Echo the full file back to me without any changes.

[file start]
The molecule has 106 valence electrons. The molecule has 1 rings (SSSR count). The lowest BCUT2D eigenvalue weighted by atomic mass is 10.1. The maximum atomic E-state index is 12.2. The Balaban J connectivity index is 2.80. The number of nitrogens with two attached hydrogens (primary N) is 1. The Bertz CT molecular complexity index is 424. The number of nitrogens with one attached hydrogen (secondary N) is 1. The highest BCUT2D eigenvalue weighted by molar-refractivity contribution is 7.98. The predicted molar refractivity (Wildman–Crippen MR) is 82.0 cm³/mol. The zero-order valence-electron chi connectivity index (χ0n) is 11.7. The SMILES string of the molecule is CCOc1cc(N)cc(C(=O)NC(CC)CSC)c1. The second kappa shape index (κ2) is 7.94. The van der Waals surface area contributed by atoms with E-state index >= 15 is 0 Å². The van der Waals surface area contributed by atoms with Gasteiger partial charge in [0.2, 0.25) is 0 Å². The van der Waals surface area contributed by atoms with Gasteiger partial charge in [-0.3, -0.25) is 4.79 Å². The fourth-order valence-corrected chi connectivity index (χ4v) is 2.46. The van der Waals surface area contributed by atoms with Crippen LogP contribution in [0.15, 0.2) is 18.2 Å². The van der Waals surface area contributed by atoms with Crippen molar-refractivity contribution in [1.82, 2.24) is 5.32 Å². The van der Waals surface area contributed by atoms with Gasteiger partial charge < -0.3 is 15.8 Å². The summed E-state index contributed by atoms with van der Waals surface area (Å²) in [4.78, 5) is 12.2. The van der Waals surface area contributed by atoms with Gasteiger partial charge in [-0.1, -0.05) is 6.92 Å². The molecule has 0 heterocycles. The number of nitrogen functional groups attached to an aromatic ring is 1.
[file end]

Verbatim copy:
The molecule has 106 valence electrons. The molecule has 1 rings (SSSR count). The lowest BCUT2D eigenvalue weighted by atomic mass is 10.1. The maximum atomic E-state index is 12.2. The Balaban J connectivity index is 2.80. The number of nitrogens with two attached hydrogens (primary N) is 1. The Bertz CT molecular complexity index is 424. The number of nitrogens with one attached hydrogen (secondary N) is 1. The highest BCUT2D eigenvalue weighted by molar-refractivity contribution is 7.98. The predicted molar refractivity (Wildman–Crippen MR) is 82.0 cm³/mol. The zero-order valence-electron chi connectivity index (χ0n) is 11.7. The SMILES string of the molecule is CCOc1cc(N)cc(C(=O)NC(CC)CSC)c1. The second kappa shape index (κ2) is 7.94. The van der Waals surface area contributed by atoms with E-state index >= 15 is 0 Å². The van der Waals surface area contributed by atoms with Gasteiger partial charge in [0.2, 0.25) is 0 Å². The van der Waals surface area contributed by atoms with Gasteiger partial charge in [-0.3, -0.25) is 4.79 Å². The fourth-order valence-corrected chi connectivity index (χ4v) is 2.46. The van der Waals surface area contributed by atoms with Crippen LogP contribution in [0.15, 0.2) is 18.2 Å². The van der Waals surface area contributed by atoms with Crippen molar-refractivity contribution in [1.82, 2.24) is 5.32 Å². The van der Waals surface area contributed by atoms with Gasteiger partial charge < -0.3 is 15.8 Å². The summed E-state index contributed by atoms with van der Waals surface area (Å²) in [4.78, 5) is 12.2. The van der Waals surface area contributed by atoms with Gasteiger partial charge in [-0.1, -0.05) is 6.92 Å². The molecule has 0 heterocycles. The number of nitrogen functional groups attached to an aromatic ring is 1.